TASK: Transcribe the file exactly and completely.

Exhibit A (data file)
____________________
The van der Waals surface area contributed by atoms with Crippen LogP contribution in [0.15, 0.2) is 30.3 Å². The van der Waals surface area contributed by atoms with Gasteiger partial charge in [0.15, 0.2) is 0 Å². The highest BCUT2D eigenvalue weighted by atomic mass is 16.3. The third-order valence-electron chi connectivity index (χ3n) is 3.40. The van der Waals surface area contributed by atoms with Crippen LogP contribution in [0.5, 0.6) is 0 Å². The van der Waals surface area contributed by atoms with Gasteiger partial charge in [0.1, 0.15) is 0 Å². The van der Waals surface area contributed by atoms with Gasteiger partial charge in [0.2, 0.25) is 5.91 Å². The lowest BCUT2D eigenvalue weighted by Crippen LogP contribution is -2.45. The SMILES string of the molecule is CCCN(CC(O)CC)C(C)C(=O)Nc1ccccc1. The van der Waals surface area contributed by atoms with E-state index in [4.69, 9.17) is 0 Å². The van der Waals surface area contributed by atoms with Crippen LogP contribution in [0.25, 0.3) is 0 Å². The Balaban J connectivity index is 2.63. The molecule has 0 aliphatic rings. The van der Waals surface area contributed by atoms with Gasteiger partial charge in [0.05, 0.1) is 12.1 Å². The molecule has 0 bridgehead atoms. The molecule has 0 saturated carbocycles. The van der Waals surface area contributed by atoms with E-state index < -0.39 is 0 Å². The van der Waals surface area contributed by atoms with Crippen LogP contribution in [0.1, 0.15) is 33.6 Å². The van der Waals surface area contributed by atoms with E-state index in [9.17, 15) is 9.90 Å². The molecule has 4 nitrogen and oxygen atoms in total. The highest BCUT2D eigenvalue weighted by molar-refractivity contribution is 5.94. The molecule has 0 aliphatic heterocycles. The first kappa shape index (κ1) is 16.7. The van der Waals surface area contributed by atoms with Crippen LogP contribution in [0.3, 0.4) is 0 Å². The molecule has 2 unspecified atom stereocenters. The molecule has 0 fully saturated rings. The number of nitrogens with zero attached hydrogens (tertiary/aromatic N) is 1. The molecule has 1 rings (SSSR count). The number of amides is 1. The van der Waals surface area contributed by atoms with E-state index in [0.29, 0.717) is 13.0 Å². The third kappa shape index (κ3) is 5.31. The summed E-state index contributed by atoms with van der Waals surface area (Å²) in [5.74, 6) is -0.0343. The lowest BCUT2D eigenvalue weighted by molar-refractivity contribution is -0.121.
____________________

The van der Waals surface area contributed by atoms with Crippen LogP contribution in [0.15, 0.2) is 30.3 Å². The van der Waals surface area contributed by atoms with Gasteiger partial charge in [0.15, 0.2) is 0 Å². The highest BCUT2D eigenvalue weighted by atomic mass is 16.3. The third-order valence-electron chi connectivity index (χ3n) is 3.40. The van der Waals surface area contributed by atoms with Crippen LogP contribution in [0.5, 0.6) is 0 Å². The van der Waals surface area contributed by atoms with Gasteiger partial charge in [0.1, 0.15) is 0 Å². The van der Waals surface area contributed by atoms with Gasteiger partial charge in [0.2, 0.25) is 5.91 Å². The lowest BCUT2D eigenvalue weighted by Crippen LogP contribution is -2.45. The SMILES string of the molecule is CCCN(CC(O)CC)C(C)C(=O)Nc1ccccc1. The van der Waals surface area contributed by atoms with E-state index in [4.69, 9.17) is 0 Å². The van der Waals surface area contributed by atoms with Crippen LogP contribution in [0.25, 0.3) is 0 Å². The Balaban J connectivity index is 2.63. The molecule has 0 aliphatic rings. The van der Waals surface area contributed by atoms with Gasteiger partial charge in [0.05, 0.1) is 12.1 Å². The molecule has 0 bridgehead atoms. The molecule has 0 saturated carbocycles. The van der Waals surface area contributed by atoms with E-state index < -0.39 is 0 Å². The van der Waals surface area contributed by atoms with Crippen LogP contribution in [0.1, 0.15) is 33.6 Å². The van der Waals surface area contributed by atoms with E-state index in [9.17, 15) is 9.90 Å². The molecule has 4 nitrogen and oxygen atoms in total. The highest BCUT2D eigenvalue weighted by molar-refractivity contribution is 5.94. The molecule has 0 aliphatic heterocycles. The first kappa shape index (κ1) is 16.7. The van der Waals surface area contributed by atoms with Crippen LogP contribution in [0.3, 0.4) is 0 Å². The molecule has 2 unspecified atom stereocenters. The molecule has 0 fully saturated rings. The number of nitrogens with zero attached hydrogens (tertiary/aromatic N) is 1. The molecule has 1 rings (SSSR count). The number of amides is 1. The van der Waals surface area contributed by atoms with E-state index in [0.29, 0.717) is 13.0 Å². The third kappa shape index (κ3) is 5.31. The summed E-state index contributed by atoms with van der Waals surface area (Å²) in [5.74, 6) is -0.0343. The lowest BCUT2D eigenvalue weighted by molar-refractivity contribution is -0.121.